After unorthodox year, family celebrate traditional Christmas together

Early January is when many of us pack away the Christmas tree, tinsel and lights till next festive season, but for Eastern Orthodox Christians like Luba Cowall, festivities are in full swing.

Thursday is Christmas Day for denominations that follow the old Julian calendar, and so it’s a busy time for the Holy Protection Cathedral of the Russian Orthodox Church in Brunswick.

Luba Cowall, her son, Nicholas and her grandchildren, Nicholas, 14, Sophie, 12, and Peter, 7 light a candle for Russian Orthodox Christmas at Holy Protection Cathedral of the Russian Orthodox Church, East Brunswick. Credit:Chris Hopkins

For Mrs Cowall, the daughter of Russian refugees, it was a joy, following many months of worshipping online under COVID-19 restrictions, to be able to attend Christmas Eve service on Wednesday, and Christmas morning service on Thursday with her grandchildren, Nicholas, 14, Sophie, 12, and Peter, 7, and her son, Nicholas, the choir conductor.

The children get two Christmas Days each summer.

On December 25 they dined and exchanged gifts in the Endeavour Hills home of the parents of their mother, Kathleen.

And on Thursday there were to be more presents, and wishing their ‘‘babenka’’ Mrs Cowall, S rozhdyestvom Hristovym ("with the birth of Christ") over dinner at her home in East Burwood.

Wednesday – Christmas Eve – was also Nicholas’s 14th birthday.

They are happy moments after a tough year. Mrs Cowall’s husband, Nikolaj, 88, died of cancer in April. Having Christmas without him is hard. ‘‘The first of anything is difficult when you lose a loved one,’’ Mrs Cowall said.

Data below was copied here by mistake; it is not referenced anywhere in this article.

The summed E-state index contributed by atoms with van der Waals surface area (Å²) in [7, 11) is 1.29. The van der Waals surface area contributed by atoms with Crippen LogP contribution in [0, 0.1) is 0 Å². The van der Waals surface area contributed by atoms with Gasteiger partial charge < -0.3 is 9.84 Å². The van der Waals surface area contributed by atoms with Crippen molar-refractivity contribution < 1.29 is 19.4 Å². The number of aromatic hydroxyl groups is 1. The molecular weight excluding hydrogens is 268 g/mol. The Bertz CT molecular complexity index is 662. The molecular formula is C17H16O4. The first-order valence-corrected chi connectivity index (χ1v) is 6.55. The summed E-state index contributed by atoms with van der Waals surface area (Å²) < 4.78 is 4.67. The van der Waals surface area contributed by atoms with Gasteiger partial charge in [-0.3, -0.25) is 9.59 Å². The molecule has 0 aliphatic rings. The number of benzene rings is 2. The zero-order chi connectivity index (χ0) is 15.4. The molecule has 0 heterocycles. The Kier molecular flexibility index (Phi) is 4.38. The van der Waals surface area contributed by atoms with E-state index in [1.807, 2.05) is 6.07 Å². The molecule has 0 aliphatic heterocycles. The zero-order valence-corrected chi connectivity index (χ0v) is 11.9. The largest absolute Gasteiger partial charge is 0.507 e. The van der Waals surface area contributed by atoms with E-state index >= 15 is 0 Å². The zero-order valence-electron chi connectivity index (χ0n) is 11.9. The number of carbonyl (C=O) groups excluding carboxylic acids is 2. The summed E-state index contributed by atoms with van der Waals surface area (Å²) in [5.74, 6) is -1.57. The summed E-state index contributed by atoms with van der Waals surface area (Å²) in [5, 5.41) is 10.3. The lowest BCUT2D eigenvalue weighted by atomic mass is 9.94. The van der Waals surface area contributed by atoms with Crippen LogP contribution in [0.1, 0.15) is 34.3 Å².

Their daughter, Natasha, 41, who teaches English in Vietnam, could not make it to the funeral due to travel restrictions, nor could she be home for Christmas.

For the first time at the Brunswick cathedral, worshippers had to book for Christmas services, and they were full-up.

For Thursday’s 9am service, recited in Slavonic, only 130 were allowed in the church, and 150 were allowed in a simultaneous English service held in the adjacent hall.

The Cathedral has been part of Mrs Cowall’s life since she was a girl, in 1954, when it opened in Oxford Street, Collingwood.

In 2006, the majestic new gold-domed cathedral, with its icons and frescoes, opened in Albion Street, Brunswick.

Mrs Cowall, 73, whose husband's original surname was Kovalenko, observes the feast days with her grandchildren, "so they know it all".

"They were born in Australia but I think it gives you an identity, that you have other roots."

Mrs Cowall and her family found a community at the Collingwood church after migrating to Australia in 1952.

From age 16, Mrs Cowall was involved in lay ministry and now heads the ladies’ auxiliary that helps maintain the church and cares for sick and disadvantaged members.

"That was a place where we had an identity," Mrs Cowall says of the Collingwood church. "All the Russians gathered there, we spoke the language, we had something in common with all those people, and our faith."

Today, at Brunswick, "people still travel here from everywhere" for worship and to connect with community, she said.

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